According to one estimate there are about 1.5 million Christians in Saudi Arabia, almost all foreign workers.[10] Christians have complained of religious persecution by authorities. In one case in December 2012, 35 Ethiopian Christians working in in Jeddah Saudi Arabia (six men and 29 women who held a weekly evangelical prayer meeting) were arrested and detained by the kingdom’s religious police for holding a private prayer gathering. While the official charge was “mixing with the opposite sex” — a crime for unrelated people in Saudi — the offenders complained they were arrested for praying as Christians.[11] A 2006 report in Asia News states that there are "at least one million" Roman Catholics in the kingdom. It states that they are being "denied pastoral care ... Catechism for their children – nearly 100,000 – is banned." It reports the arrest of a Catholic priest for saying mass in 2006. "Fr. George [Joshua] had just celebrated mass in a private house when seven religious policemen (muttawa) broke into the house together with two ordinary policemen. The police arrested the priest and another person."[12]

Hinduism[edit]

As of 2001, there were an estimated 1,500,000 Indian nationals in Saudi Arabia,[13] most of them Muslims, but some Hindus. Like other non-Sunni Muslim religions, Hindus are not permitted to worship publicly in Saudi Arabia. There have also been some complaints of destruction of Hindu religious items by Saudi authorities.[14][15]

Freedom of religion[edit]

Saudi Arabia is an Islamic theocracy, without protections on the rights of minorities to practice freedom of religion. Non-Muslim propagation is banned, and conversion from Islam to another religion is punishable by death as apostasy.[16]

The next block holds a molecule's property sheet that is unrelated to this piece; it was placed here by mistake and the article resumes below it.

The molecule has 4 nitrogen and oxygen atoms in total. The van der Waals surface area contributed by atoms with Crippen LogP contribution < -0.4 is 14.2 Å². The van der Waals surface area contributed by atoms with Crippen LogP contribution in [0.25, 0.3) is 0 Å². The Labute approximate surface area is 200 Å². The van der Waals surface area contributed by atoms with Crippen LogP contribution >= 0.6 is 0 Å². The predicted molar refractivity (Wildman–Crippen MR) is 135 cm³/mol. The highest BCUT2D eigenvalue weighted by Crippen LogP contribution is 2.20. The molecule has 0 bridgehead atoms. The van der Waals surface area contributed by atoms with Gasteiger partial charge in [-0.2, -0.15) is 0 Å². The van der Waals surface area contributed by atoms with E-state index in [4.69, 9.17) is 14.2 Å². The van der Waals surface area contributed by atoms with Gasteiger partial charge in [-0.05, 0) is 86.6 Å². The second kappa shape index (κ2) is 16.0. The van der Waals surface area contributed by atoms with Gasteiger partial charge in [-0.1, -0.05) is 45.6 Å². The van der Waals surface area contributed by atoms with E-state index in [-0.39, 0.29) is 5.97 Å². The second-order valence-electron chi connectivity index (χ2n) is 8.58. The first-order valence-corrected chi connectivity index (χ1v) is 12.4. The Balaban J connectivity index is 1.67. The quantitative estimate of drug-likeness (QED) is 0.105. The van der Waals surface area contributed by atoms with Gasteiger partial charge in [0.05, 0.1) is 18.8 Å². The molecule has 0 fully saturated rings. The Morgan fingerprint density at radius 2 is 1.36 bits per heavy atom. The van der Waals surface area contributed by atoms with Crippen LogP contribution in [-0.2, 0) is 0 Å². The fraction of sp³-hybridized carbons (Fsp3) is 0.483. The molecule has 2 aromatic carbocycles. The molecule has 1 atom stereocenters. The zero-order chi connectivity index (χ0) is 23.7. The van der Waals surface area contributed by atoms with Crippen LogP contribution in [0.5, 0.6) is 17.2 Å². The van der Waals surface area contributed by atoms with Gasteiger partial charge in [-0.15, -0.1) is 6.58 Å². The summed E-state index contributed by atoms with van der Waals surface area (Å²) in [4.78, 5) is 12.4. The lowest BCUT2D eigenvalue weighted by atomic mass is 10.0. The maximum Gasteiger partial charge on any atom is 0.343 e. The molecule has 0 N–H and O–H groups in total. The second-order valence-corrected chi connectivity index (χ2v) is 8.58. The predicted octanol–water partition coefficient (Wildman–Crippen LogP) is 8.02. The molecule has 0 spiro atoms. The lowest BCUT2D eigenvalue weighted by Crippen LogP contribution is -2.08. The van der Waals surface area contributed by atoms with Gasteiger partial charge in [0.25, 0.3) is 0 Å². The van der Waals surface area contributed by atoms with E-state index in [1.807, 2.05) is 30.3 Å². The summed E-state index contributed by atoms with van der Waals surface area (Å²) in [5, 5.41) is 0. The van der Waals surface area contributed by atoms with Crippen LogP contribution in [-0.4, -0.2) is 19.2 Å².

References[edit]

  1. ^ a b "International Religious Freedom Report 2004". US Department of State. Retrieved 22 September 2012. 
  2. ^ http://www.moi.gov.sa/wps/wcm/connect/121c03004d4bb7c98e2cdfbed7ca8368/EN_saudi_nationality_system.pdf?MOD=AJPERES&CACHEID=121c03004d4bb7c98e2cdfbed7ca8368 Ministry of the Interior| dead link
  3. ^ Human Rights Watch, World Report 2013. Saudi Arabia.] Freedom of Expression, Belief, and Assembly.
  4. ^ Amnesty International, Annual Report 2013, Saudi Arabia, Discrimination – Shi’a minority
  5. ^ (Sir Richard Burton in 1853) The Highly Civilized Man: Richard Burton and the Victorian world| By Dane KENNEDY, Dane Keith Kennedy| Harvard University Press|
  6. ^ (Ludovico di Barthema in 1503) The Arabian Nights: The Book of the Thousand Nights and a Night (1001 Nights ...) edited by Richard F. Burton
  7. ^ "New plan to nab illegals revealed". Arab News. 16 April 2013. Retrieved 30 April 2013. 
  8. ^ Lewis, Bernard (November–December 1998). "License to Kill: Usama bin Ladin's Declaration of Jihad". Foreign Affairs. Retrieved 17 March 2014. 
  9. ^ "Foreign travel advice. Saudi Arabia.Local laws and customs". Gov.UK. Retrieved 23 March 2014. 
  10. ^ House, Karen Elliott (2012). On Saudi Arabia : Its People, past, Religion, Fault Lines and Future. Knopf. p. 235. 
  11. ^ Shea, Nina (February 8, 2012). "Persecuted for Praying to God in Saudi Arabia". National Review. Retrieved 23 March 2014. 
  12. ^ "Catholic priest arrested and expelled from Riyadh", Asia News, Italy, 10 April 2006.
  13. ^ Report of the High Level Committee on the Indian Diaspora. Countries of the Gulf Region
  14. ^ On 24 March 2005, Saudi authorities destroyed religious items found in a raid on a makeshift Hindu shrine found in an apartment in Riyadh. (source: Marshall, Paul. Saudi Arabia's Religious Police Crack Down. Freedom House)
  15. ^ Hindus in the Middle East| BY: Gautam Raja| June 2001| Belief Net
  16. ^ Sheen J. Freedom of Religion and Belief: A World Report. Routledge, 1997. p.452.